- Star Trek's warp drive is a form of Alcubierre Drive, at least according to some of the technical manuals, and was the inspiration for Prof. Alcubierre's theory. The ship is surrounded by a series of fields that distort ("warp") space around the ship. However, because Star Trek predates the actual warp drive science, it has a lot of discrepancies with how an Alcubierre drive is supposed to work: they can see out of the bubble, maneuver in warp, exit it at will.
- Supplementary materials for The Orville state that its "quantum drive" is a variation on the Alcubierre theory.
- Role Master, Spacemaster Privateer campaign setting. The Quantum Drive uses quantum fields to warp space. The fields contract space in front of the ship and dilate space behind it, allowing the ship to effectively exceed the speed of light.
- The Tarka in Sword of the Stars use Alcubierre drives. They're the slowest but least restricted form of FTL in the game (humans and Zuul use Hyperspace Lanes, Hivers a Portal Network, and Liir and Morrigi speed is variable).
- The Shockpoint drive of Dead Space may be based on the Alcubierre drive.
- Star Control 3 has "warp bubble drive" as an alternative to conventional hyperdrive, which continues to work after hyperdrives cease functioning in our part of the galaxy. The technical details aren't elaborated, though. Considering when the game was made, it may have been a case of Ripped from the Headlines.
- According to the manual for Pandora: First Contact, all the ships (6 Sleeper Starships and 1 Generation Ship) sent to colonize the eponymous world were equipped with Alcubierre drives to allow them to accelerate to relativistic speeds. They were still STL, but much faster than a traditionally-propelled ship would be.
- This is one of the starting options for FTL travel in Stellaris (the other two being Hyperspace Lanes and Portal Networks). It's the slowest of the three options, but has the advantage of absolute flexibility, neither restricting you to predetermined travel routes nor requiring additional infrastructure to support it.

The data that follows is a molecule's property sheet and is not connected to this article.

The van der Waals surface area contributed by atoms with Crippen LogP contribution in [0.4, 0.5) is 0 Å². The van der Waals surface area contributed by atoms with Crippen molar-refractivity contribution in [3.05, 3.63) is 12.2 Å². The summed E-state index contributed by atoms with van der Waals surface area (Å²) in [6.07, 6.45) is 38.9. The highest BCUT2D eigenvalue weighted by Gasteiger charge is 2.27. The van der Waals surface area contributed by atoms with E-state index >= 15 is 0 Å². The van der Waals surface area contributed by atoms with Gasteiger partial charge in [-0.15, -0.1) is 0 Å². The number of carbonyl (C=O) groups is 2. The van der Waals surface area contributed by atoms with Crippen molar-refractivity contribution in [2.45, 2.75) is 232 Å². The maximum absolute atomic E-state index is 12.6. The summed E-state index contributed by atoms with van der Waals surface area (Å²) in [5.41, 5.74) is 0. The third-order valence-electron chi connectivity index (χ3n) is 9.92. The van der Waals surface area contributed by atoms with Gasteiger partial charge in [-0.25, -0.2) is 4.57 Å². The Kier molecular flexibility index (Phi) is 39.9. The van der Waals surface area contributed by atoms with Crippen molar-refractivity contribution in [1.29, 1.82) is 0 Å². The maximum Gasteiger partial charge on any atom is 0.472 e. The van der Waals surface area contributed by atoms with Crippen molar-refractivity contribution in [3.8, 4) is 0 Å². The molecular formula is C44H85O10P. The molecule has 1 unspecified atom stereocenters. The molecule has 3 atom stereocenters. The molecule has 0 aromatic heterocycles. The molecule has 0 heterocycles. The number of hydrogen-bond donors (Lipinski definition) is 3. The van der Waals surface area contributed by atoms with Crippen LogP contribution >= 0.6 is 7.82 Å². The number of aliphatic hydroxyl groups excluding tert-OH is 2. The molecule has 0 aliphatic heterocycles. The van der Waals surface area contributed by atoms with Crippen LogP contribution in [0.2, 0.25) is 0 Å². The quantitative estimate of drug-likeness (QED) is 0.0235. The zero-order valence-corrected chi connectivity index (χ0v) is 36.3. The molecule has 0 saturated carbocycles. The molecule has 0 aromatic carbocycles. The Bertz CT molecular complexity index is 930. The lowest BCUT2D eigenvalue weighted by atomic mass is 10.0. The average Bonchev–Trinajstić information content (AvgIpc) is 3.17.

- Kett ships in Mass Effect: Andromeda are capable of using their element zero cores to create an Alcubierre effect. This enables long-range travel without needing the large mass relays that form a Portal Network in the original game trilogy, though it's less efficient.
- The Ring Engine of Drive compresses spacetime in front of the ship into a naked singularity to allow the vessel to go FTL. It has a nasty habit of smashing any planet caught in this singularity.
- Orion's Arm has these used on ships built by Archailects, though they can't exceed the speed of light and all but the most advanced put the ship outside the warp bubble, as it takes Sixth Singularity technology to dissolve a warp bubble without annihilating everything inside.
- FutureTimeline.net predicts that humans will have one by 1,000,000 A.D.
- Spoofed on Futurama. The engines on the Planet Express ship don't move the spaceship, but instead move the entire universe around it, and it runs on dark matter to make it possible. (Scientists also changed the speed of light in the universe.)
- Steven Universe: Modern gem ships travel faster-than-light by using a gravity drive to warp space-time. This is shown by the ship creating a miniature black hole at a fixed point above itself for use as propulsion — it visibly spaghettifies as it vanishes into the sky.